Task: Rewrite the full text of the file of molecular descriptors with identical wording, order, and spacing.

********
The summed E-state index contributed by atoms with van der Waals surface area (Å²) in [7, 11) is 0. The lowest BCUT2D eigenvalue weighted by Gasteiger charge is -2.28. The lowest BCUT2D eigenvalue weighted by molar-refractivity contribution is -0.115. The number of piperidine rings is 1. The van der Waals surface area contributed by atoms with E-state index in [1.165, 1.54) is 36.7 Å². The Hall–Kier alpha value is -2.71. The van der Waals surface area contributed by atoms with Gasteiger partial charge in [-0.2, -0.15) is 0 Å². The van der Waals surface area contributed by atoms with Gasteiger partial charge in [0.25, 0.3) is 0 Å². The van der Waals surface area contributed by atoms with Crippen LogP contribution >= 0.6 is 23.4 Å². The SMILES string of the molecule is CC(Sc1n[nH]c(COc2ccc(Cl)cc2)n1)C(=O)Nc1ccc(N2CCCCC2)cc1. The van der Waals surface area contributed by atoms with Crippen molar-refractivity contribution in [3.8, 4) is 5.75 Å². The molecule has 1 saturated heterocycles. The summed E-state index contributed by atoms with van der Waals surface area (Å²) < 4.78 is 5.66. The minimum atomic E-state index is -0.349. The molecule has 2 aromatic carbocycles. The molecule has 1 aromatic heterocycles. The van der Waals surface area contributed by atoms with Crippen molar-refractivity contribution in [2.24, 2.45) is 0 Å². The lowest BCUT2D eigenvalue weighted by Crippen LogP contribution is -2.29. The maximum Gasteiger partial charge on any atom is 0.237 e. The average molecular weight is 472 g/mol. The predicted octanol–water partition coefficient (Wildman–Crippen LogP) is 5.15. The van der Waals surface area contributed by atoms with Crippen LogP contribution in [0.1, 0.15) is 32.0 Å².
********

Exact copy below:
The summed E-state index contributed by atoms with van der Waals surface area (Å²) in [7, 11) is 0. The lowest BCUT2D eigenvalue weighted by Gasteiger charge is -2.28. The lowest BCUT2D eigenvalue weighted by molar-refractivity contribution is -0.115. The number of piperidine rings is 1. The van der Waals surface area contributed by atoms with E-state index in [1.165, 1.54) is 36.7 Å². The Hall–Kier alpha value is -2.71. The van der Waals surface area contributed by atoms with Gasteiger partial charge in [-0.2, -0.15) is 0 Å². The van der Waals surface area contributed by atoms with Gasteiger partial charge in [0.25, 0.3) is 0 Å². The van der Waals surface area contributed by atoms with Crippen LogP contribution >= 0.6 is 23.4 Å². The SMILES string of the molecule is CC(Sc1n[nH]c(COc2ccc(Cl)cc2)n1)C(=O)Nc1ccc(N2CCCCC2)cc1. The van der Waals surface area contributed by atoms with Crippen molar-refractivity contribution in [3.8, 4) is 5.75 Å². The molecule has 1 saturated heterocycles. The summed E-state index contributed by atoms with van der Waals surface area (Å²) < 4.78 is 5.66. The minimum atomic E-state index is -0.349. The molecule has 2 aromatic carbocycles. The molecule has 1 aromatic heterocycles. The van der Waals surface area contributed by atoms with Crippen molar-refractivity contribution in [2.24, 2.45) is 0 Å². The lowest BCUT2D eigenvalue weighted by Crippen LogP contribution is -2.29. The maximum Gasteiger partial charge on any atom is 0.237 e. The average molecular weight is 472 g/mol. The predicted octanol–water partition coefficient (Wildman–Crippen LogP) is 5.15. The van der Waals surface area contributed by atoms with Crippen LogP contribution in [0.1, 0.15) is 32.0 Å².